This is a guest post from a friend of mine, who owns the sites Young and Thrifty and My University Money. It’s an interesting look at investing — and why you might not be built for the stock market.
Isn’t a personal finance and investing site supposed to give me like a magical guide to picking stocks or something? Isn’t it just buy low, sell high and all that good stuff? I watched Jim Cramer last night and he told me exactly what to do.
If you have ever said or thought any of these things, don’t worry, you’re not alone, and there is help. These are some of the things that people tell themselves as they attempt to get into the stock market and pick stocks. They convince themselves that they can put their money to work. After all, they watched CBNC last month and can tell you what a Price-to-Earnings ratio is, so they are ready for the big time. There is only one problem. Humans as a species are genetically hardwired to fail at picking stocks.
You see picking stocks involves taking risks, and trusting your brain over your instincts. This is easy to say when you’re dealing with a hypothetical portfolio or when you’re investing in a decade-long bull market. It gets much more difficult when you see 10% of your life’s savings evaporate overnight thanks to some numbers on a little ticker at the bottom of your computer or TV screen. Humans have evolved to avoid risk. It’s really not that surprising when you consider that we are only a few thousand years removed from avoiding predators who are bigger, stronger, faster, and more hardy than we are, as well as never knowing with any certainty where our next meal was coming
I read once that Warren Buffett said in an interview that he was very fortunate to be born in the time period that he was. When the interviewer asked him why he felt that way, he responded that his only real talent (as judged by himself) was in allocating capital (few would argue he has a talent for this). If this had been his sole talent 5,000 years ago, he would have likely perished very quickly, or lead a subsistence lifestyle. Instead, he gets to live his life in the lap of luxury. Interesting perspective – Buffett knows that he is an exception to the way most of us operate. He and his partner Charlie Munger, have stated that they know that at any given time they could lose up to 40% of their net worth (in fact they have before). They are prepared for that, most of us aren’t.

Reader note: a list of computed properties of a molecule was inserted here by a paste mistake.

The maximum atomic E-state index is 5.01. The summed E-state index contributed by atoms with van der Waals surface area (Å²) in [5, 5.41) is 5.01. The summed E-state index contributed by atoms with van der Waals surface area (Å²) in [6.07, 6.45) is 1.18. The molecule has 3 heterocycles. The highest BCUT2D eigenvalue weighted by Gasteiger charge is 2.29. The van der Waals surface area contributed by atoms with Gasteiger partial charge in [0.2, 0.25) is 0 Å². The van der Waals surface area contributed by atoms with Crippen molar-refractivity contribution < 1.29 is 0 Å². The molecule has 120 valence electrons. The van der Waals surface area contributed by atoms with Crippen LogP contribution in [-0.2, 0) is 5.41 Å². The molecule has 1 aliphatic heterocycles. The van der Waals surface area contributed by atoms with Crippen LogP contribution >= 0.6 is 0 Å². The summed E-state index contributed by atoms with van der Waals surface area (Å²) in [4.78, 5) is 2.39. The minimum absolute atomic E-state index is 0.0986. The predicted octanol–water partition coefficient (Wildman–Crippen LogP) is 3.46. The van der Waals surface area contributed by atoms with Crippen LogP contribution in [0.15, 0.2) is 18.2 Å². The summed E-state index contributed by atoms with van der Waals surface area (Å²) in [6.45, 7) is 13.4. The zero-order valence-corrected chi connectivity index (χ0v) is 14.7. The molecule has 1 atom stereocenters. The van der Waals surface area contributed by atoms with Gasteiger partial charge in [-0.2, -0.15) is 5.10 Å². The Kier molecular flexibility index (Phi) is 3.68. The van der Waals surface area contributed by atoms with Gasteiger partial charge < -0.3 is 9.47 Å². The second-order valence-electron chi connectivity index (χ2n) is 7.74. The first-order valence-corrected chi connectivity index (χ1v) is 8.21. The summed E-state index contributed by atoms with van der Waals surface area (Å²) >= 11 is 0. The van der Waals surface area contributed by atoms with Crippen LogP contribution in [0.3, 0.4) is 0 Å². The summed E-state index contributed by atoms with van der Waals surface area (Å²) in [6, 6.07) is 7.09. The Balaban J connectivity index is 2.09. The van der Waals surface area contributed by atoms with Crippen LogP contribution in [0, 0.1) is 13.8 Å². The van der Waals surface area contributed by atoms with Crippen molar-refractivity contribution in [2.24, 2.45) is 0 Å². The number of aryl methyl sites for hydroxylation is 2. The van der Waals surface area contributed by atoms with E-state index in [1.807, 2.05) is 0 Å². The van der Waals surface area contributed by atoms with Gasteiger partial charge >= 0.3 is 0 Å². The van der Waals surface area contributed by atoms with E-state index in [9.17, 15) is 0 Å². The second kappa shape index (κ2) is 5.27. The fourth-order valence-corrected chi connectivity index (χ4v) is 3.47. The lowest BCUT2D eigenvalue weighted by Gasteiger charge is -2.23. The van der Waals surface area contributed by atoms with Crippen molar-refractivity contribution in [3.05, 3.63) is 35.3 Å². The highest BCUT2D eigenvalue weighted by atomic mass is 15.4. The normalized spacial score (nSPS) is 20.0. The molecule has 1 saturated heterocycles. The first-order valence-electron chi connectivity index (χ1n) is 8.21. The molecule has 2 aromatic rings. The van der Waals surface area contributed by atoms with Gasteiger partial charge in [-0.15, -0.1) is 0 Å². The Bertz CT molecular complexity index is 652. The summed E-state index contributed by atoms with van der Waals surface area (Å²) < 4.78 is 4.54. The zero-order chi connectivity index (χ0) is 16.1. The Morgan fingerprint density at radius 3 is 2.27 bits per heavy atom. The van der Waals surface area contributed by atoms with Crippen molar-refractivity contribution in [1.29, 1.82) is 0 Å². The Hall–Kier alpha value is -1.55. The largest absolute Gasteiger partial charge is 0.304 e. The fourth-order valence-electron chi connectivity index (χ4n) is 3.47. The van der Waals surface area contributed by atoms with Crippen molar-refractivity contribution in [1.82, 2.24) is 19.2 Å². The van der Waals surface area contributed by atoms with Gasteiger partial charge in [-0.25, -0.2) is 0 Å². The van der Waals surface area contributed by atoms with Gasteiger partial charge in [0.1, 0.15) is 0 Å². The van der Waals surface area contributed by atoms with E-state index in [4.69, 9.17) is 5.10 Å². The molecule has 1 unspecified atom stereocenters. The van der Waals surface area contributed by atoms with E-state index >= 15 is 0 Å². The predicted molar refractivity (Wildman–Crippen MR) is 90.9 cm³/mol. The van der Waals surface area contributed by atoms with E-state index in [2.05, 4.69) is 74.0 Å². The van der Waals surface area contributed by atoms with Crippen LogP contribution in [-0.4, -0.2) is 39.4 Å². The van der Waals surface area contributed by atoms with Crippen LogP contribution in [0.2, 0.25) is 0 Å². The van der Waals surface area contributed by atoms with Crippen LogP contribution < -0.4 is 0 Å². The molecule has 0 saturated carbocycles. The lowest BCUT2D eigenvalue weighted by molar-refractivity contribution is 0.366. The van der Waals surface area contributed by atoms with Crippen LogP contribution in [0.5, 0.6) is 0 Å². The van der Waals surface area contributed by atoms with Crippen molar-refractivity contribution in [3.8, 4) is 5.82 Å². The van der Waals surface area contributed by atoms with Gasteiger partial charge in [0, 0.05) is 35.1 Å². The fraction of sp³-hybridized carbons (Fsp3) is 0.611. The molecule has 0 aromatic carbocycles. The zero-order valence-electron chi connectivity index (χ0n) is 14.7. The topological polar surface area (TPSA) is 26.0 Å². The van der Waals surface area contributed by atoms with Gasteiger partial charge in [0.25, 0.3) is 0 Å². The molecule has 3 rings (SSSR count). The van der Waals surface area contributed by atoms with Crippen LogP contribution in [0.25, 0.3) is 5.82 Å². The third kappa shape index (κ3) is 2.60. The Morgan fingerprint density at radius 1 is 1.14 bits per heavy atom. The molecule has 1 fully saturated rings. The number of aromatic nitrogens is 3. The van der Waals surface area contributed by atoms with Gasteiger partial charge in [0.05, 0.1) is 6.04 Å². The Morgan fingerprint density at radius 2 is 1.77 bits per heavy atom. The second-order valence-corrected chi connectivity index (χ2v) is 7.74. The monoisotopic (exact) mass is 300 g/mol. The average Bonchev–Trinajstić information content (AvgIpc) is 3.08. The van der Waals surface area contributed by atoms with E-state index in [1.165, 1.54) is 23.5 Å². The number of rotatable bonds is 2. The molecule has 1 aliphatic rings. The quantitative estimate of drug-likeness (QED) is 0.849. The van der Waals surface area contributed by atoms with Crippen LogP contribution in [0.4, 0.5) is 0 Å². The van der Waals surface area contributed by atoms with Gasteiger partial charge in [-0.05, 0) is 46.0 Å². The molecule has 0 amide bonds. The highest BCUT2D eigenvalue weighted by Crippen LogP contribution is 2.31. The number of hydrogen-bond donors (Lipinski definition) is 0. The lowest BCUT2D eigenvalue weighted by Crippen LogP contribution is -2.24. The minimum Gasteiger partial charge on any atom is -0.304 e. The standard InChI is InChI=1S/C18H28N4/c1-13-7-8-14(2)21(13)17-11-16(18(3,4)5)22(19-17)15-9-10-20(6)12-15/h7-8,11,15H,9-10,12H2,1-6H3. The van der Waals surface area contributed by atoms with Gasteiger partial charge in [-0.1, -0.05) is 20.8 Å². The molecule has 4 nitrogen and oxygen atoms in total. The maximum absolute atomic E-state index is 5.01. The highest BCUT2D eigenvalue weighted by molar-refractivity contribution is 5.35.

Panic and Adrenaline Used To Be So Useful…
Most humans have strong instincts (that would have guided us just fine throughout history) that tell them to get onboard with something when there is some consensus, and a general feeling that it has momentum. An example of this would be when the talking heads on TV yell about how “hot “ a stock is, or when your buddy at the water cooler tells you how his cousin’s investment advisor really believes that this stock is about to blow up. Then we panic when we feel loss start to set in. The long-term outlook begins to be clouded by the haze of short-term pain as we watch the red numbers climb higher and higher, and our dream retirement seems further and further off. Our instincts tell us to sell off before the worst case scenario occurs and our investment capital disappears entirely, and we step off the rollercoaster only to look for the “next big thing” and hop back on again.
If you don’t believe my anecdotal physco-babble, then consider this: a recent DALBAR study revealed that over the last 20 years, the stock market has returned an average of 9.1% (yes even with those crashes everyone talks about). Go ahead and take a guess at what returns the average investor received during that time… no seriously, guess before reading on… the answer is 3.8%… no, that isn’t a typo, it’s 3.8%. So how did the average investor realize well under half of the average gains in the overall market? It’s simple, they merely followed their instincts.
Who Needs Facts? Stories Are So Much Cooler
The media doesn’t help us out much on our quest to bend our will to our intelligence. Instead they trot out expert after expert that is willing to yell, or state quite convincingly whatever argument they are paid to represent, just as long as it is extreme and entertaining. Ever wonder why investing shows, or business parts of the news always seem to be predicting a huge upsurge or the next crash? It’s because news is in the same business as entertainment is, and that is the business of getting eyeballs in front of advertisers’ messages; therefore, the line between news and entertainment
often gets blurred in the name of attracting as many viewers as possible.
What’s more interesting: the idea that markets will likely muddle through and go through ups and downs on its way to averaging 9-10% over the next couple of decades, or that the next 10 years will either make you a millionaire and/or bankrupt you?
Are You The Next Warren Buffett?
It’s absolutely amazing how many truly smart people out there believe they can beat the market and do better than the stock pickers that came before them. When a vast majority of studies out there claim that most professional money managers that run mutual funds can’t even beat the market, why should we even try? Instead, if we simply subscribe to basic passive investing principles, we can realize the great returns of the equities asset class without the constant headache of striving against the very instincts that kept us alive 5,000 years ago. I wonder if there was a stock guru 5,000 years ago that thought to himself, “Man, if only there was a mechanism where I could be rewarded for my ability to allocate capital right now,” as he ran away from the lion he didn’t see coming?